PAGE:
Homily – 6th Sunday of Easter (Fr. Smith)

When I made my first will as a young priest, I was asked if I wanted to add a testament. It took a moment to realize that the lawyer wondered if I had any words of wisdom to impart. I did not and alas still do not, but others have both in American history and in the Bible. We have been reading the most famous biblical example for the several weeks at Mass. It is usually called the Farewell Discourse, but it follows the form of a classic testament.  

These were given by a teacher or patriarch to those whom he is leaving behind. It includes the announcement of departure, final instructions, warnings about the future and advice about potential dangers. The most important section was, then, as now, his legacy to those he left behind.  What would comfort and support his family or followers? That was what the disciples were waiting for, and we hear it today. 

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Community Mass – 5th Sunday of Easter

On Sunday, May 22, 2022, join us in person or online for the 6th Sunday of Easter.

Our current Sunday Mass times are:

The readings will be from Cycle C.

Entrance: Glory and Praise to Our God – 606

Readings and Psalm – 1078

Offertory:  I Know That My Redeemer – 527

Communion: How Great Thou Art – 578

Closing: Healing River – 643

The Gather 3rd Edition Hymnal/Missals are available for use in the church – pick one up as you enter and return it after Mass. Instructions on how to use the hymnal missal are available here: https://www.stcharlesbklyn.org/hymnal-missal/ .

Today’s readings are also available to read online at the USCCB website https://bible.usccb.org .

Sixth Sunday of Easter – The Reality of a God-Centered Existence

Utopien 04, Makis E. Warlamis,
2007, Daskunstmuseum (CC BY-SA 3.0)

The angel took me in spirit to a great, high mountain
and showed me the holy city Jerusalem
coming down out of heaven from God.
It gleamed with the splendor of God.
Its radiance was like that of a precious stone,
like jasper, clear as crystal.
(Revelations 21:10–11)

Fr. Smith’s Commentary on the Second Reading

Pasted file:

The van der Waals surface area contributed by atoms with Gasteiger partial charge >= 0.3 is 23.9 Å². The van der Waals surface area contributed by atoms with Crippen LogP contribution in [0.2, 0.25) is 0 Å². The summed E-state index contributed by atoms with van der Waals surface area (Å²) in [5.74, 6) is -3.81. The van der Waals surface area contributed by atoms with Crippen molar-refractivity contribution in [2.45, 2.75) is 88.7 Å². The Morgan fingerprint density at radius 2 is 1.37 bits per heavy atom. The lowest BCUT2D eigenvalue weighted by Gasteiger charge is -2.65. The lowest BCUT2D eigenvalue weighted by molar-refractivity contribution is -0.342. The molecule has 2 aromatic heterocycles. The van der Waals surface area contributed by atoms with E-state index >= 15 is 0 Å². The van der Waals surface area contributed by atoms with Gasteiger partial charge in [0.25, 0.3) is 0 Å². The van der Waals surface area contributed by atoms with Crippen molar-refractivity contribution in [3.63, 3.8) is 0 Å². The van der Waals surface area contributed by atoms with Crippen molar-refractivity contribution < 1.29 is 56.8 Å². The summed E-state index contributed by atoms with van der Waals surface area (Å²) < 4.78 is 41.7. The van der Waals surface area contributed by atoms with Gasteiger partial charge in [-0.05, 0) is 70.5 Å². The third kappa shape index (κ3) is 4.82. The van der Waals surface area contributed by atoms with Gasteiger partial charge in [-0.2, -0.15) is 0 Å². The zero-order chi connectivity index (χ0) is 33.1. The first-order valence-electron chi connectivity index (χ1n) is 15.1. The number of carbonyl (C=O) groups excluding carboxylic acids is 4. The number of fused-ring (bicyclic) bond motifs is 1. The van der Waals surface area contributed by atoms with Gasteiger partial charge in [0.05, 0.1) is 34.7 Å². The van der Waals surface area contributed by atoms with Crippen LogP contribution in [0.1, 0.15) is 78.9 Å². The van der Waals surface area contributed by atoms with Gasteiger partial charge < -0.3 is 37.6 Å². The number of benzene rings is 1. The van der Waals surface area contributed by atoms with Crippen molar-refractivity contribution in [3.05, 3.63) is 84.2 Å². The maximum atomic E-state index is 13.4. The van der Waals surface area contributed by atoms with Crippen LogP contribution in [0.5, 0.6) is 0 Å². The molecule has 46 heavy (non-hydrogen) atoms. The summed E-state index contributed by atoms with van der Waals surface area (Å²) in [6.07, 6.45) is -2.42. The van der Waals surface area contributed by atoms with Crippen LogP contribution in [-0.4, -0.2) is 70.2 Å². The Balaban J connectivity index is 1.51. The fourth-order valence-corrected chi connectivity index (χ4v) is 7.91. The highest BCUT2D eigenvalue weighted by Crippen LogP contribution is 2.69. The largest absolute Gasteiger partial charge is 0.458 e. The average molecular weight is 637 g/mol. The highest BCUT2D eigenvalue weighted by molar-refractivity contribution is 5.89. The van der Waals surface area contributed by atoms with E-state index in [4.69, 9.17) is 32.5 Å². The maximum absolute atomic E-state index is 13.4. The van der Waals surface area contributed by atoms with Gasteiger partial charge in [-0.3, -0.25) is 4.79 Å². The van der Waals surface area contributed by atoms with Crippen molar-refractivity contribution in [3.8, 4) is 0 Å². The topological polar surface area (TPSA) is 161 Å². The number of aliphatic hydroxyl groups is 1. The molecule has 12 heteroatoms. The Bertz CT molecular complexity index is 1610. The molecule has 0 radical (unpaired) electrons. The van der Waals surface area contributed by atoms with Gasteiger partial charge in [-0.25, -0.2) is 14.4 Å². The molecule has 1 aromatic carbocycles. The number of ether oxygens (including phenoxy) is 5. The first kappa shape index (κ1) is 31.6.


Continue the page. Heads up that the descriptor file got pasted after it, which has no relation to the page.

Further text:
Sixth Sunday of Easter
Rev. 21:10–14, 22–23
May 22, 2022

Last week, John the Seer told us that the effect of the resurrection of Jesus would be not only individual transformation but also that of our entire world. Everything and everyone would be new. Today, he will show us what this means and will once more demand that we pay great attention to the Old Testament. This week, our attention will be drawn to Ezekiel and to Isaiah.

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5th Sunday of Easter – Homily (Fr. Smith)

The Sunday Mass readings after Easter challenge us prove that we know that new life is given to us through Jesus’ resurrection. This newness should be seen not only in our personal lives and within the confines of our Church but in the world around us. The recent nationwide discussion on abortion has shown how little effect the resurrection has had, although not perhaps for the reason we might think. 

Jesus has given us the commandment to love one another. This sounds warm and comforting until we read the next sentence;” As I have loved you, you should love one another”. This makes this a new commandment. He is telling his disciples this in the upper room at the last supper. He has just washed his disciples’ feet, a sign of unimaginable humility. As we read last week with the good shepherd, he has told us that putting the needs of others ahead of our own is so important that it may require giving up our lives. This he, God himself, will do after he leaves the room and goes to his death. The new commandment is to love like Jesus, to assume sacrifice and suffering for the good of others. 

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Community Mass – 5th Sunday of Easter

On Sunday, May 15, 2022, join us in person or online for the 5th Sunday of Easter.

Our current Sunday Mass times are:

The readings will be from Cycle C.

Entrance: All the Ends of the Earth – 604

Readings and Psalm – 1075

Offertory:  Ubi Caritas – 696

Communion: Behold the Lamb – 939

Closing: Canticle of the Sun – 576

The Gather 3rd Edition Hymnal/Missals are available for use in the church – pick one up as you enter and return it after Mass. Instructions on how to use the hymnal missal are available here: https://www.stcharlesbklyn.org/hymnal-missal/ .

Today’s readings are also available to read online at the USCCB website https://bible.usccb.org .

Fifth Sunday of Easter – Transforming the World

Christ Roi,
Noel Bonardi, 1984, Col de Verghio, Corsica
(photo by Rogiro)
(About this Image)

I give you a new commandment: love one another.
As I have loved you, so you also should love one another.
This is how all will know that you are my disciples,
if you have love for one another.”
(John 13:34–35)

Fr. Bill’s Commentary on the Second Reading
Fifth Sunday of Easter
Book of Revelations: 21:1–5a
May 15, 2022

The Book of Revelation, as we have seen repeatedly, makes extensive use of the Old Testament. John the Seer’s audience would have included a substantial number of Jewish-born members and many second-generation Christians with a good Jewish pedigree. They knew the references we have quoted very well. Gentiles from the Greek-thinking world would have been expected to learn the Jewish background. The Jewish scriptures are alluring and helpful but were not their immediate thought world and some areas would be difficult for them to emotionally connect. If that is so for them, it is more a problem for us.

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